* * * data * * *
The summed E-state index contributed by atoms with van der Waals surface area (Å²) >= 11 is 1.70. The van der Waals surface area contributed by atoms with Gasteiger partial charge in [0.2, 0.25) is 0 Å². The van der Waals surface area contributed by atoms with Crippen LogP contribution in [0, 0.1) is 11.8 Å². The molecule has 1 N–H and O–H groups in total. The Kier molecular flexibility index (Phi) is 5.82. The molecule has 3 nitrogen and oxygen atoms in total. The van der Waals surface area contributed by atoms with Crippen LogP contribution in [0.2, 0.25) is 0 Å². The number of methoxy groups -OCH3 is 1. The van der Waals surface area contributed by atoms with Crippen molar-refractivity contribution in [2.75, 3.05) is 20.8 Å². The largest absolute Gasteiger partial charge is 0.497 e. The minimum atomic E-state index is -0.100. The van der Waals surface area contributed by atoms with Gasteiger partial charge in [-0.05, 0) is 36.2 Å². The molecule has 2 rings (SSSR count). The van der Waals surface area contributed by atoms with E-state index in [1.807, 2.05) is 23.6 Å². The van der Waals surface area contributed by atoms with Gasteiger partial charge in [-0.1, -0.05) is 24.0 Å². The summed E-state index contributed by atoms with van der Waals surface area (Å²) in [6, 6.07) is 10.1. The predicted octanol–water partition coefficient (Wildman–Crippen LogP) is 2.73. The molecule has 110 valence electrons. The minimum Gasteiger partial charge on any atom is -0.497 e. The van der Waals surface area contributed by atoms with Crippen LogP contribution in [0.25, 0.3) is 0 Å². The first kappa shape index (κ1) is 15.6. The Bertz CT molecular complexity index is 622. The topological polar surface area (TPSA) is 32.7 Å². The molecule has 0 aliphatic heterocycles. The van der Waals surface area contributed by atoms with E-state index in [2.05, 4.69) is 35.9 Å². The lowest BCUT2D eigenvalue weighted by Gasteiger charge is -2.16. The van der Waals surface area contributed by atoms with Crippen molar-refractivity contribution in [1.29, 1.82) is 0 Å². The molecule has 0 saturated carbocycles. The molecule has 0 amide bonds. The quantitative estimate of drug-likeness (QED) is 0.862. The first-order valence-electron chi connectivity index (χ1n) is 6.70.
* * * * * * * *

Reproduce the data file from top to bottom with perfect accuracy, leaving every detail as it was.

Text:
The summed E-state index contributed by atoms with van der Waals surface area (Å²) >= 11 is 1.70. The van der Waals surface area contributed by atoms with Gasteiger partial charge in [0.2, 0.25) is 0 Å². The van der Waals surface area contributed by atoms with Crippen LogP contribution in [0, 0.1) is 11.8 Å². The molecule has 1 N–H and O–H groups in total. The Kier molecular flexibility index (Phi) is 5.82. The molecule has 3 nitrogen and oxygen atoms in total. The van der Waals surface area contributed by atoms with Crippen LogP contribution in [0.2, 0.25) is 0 Å². The number of methoxy groups -OCH3 is 1. The van der Waals surface area contributed by atoms with Crippen molar-refractivity contribution in [2.75, 3.05) is 20.8 Å². The largest absolute Gasteiger partial charge is 0.497 e. The minimum atomic E-state index is -0.100. The van der Waals surface area contributed by atoms with Gasteiger partial charge in [-0.05, 0) is 36.2 Å². The molecule has 2 rings (SSSR count). The van der Waals surface area contributed by atoms with E-state index in [1.807, 2.05) is 23.6 Å². The van der Waals surface area contributed by atoms with Gasteiger partial charge in [-0.1, -0.05) is 24.0 Å². The summed E-state index contributed by atoms with van der Waals surface area (Å²) in [6, 6.07) is 10.1. The predicted octanol–water partition coefficient (Wildman–Crippen LogP) is 2.73. The molecule has 110 valence electrons. The minimum Gasteiger partial charge on any atom is -0.497 e. The van der Waals surface area contributed by atoms with Crippen LogP contribution in [0.25, 0.3) is 0 Å². The first kappa shape index (κ1) is 15.6. The Bertz CT molecular complexity index is 622. The topological polar surface area (TPSA) is 32.7 Å². The molecule has 0 aliphatic heterocycles. The van der Waals surface area contributed by atoms with E-state index in [2.05, 4.69) is 35.9 Å². The lowest BCUT2D eigenvalue weighted by Gasteiger charge is -2.16. The van der Waals surface area contributed by atoms with Crippen molar-refractivity contribution in [1.29, 1.82) is 0 Å². The molecule has 0 saturated carbocycles. The molecule has 0 amide bonds. The quantitative estimate of drug-likeness (QED) is 0.862. The first-order valence-electron chi connectivity index (χ1n) is 6.70.